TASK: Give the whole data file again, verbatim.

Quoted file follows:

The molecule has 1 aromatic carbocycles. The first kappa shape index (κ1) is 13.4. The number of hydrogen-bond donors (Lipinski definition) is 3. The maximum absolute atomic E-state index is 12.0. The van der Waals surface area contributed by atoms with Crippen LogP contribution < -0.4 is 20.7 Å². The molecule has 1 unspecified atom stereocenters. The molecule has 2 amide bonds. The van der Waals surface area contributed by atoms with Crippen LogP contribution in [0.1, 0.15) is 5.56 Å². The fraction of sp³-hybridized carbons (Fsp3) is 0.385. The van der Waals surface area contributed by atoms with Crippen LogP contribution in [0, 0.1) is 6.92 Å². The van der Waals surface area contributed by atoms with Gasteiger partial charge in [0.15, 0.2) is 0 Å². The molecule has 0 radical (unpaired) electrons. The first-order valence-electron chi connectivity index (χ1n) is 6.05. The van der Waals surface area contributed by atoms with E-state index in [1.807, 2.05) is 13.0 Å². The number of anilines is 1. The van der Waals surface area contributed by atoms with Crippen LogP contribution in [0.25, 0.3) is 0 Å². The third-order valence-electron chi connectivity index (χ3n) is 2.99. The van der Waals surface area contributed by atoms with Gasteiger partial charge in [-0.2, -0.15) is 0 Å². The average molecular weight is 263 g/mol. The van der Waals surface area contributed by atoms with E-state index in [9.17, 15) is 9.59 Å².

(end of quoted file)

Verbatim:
The molecule has 1 aromatic carbocycles. The first kappa shape index (κ1) is 13.4. The number of hydrogen-bond donors (Lipinski definition) is 3. The maximum absolute atomic E-state index is 12.0. The van der Waals surface area contributed by atoms with Crippen LogP contribution < -0.4 is 20.7 Å². The molecule has 1 unspecified atom stereocenters. The molecule has 2 amide bonds. The van der Waals surface area contributed by atoms with Crippen LogP contribution in [0.1, 0.15) is 5.56 Å². The fraction of sp³-hybridized carbons (Fsp3) is 0.385. The van der Waals surface area contributed by atoms with Crippen LogP contribution in [0, 0.1) is 6.92 Å². The van der Waals surface area contributed by atoms with Gasteiger partial charge in [0.15, 0.2) is 0 Å². The molecule has 0 radical (unpaired) electrons. The first-order valence-electron chi connectivity index (χ1n) is 6.05. The van der Waals surface area contributed by atoms with E-state index in [1.807, 2.05) is 13.0 Å². The number of anilines is 1. The van der Waals surface area contributed by atoms with Crippen LogP contribution in [0.25, 0.3) is 0 Å². The third-order valence-electron chi connectivity index (χ3n) is 2.99. The van der Waals surface area contributed by atoms with Gasteiger partial charge in [-0.2, -0.15) is 0 Å². The average molecular weight is 263 g/mol. The van der Waals surface area contributed by atoms with E-state index in [9.17, 15) is 9.59 Å².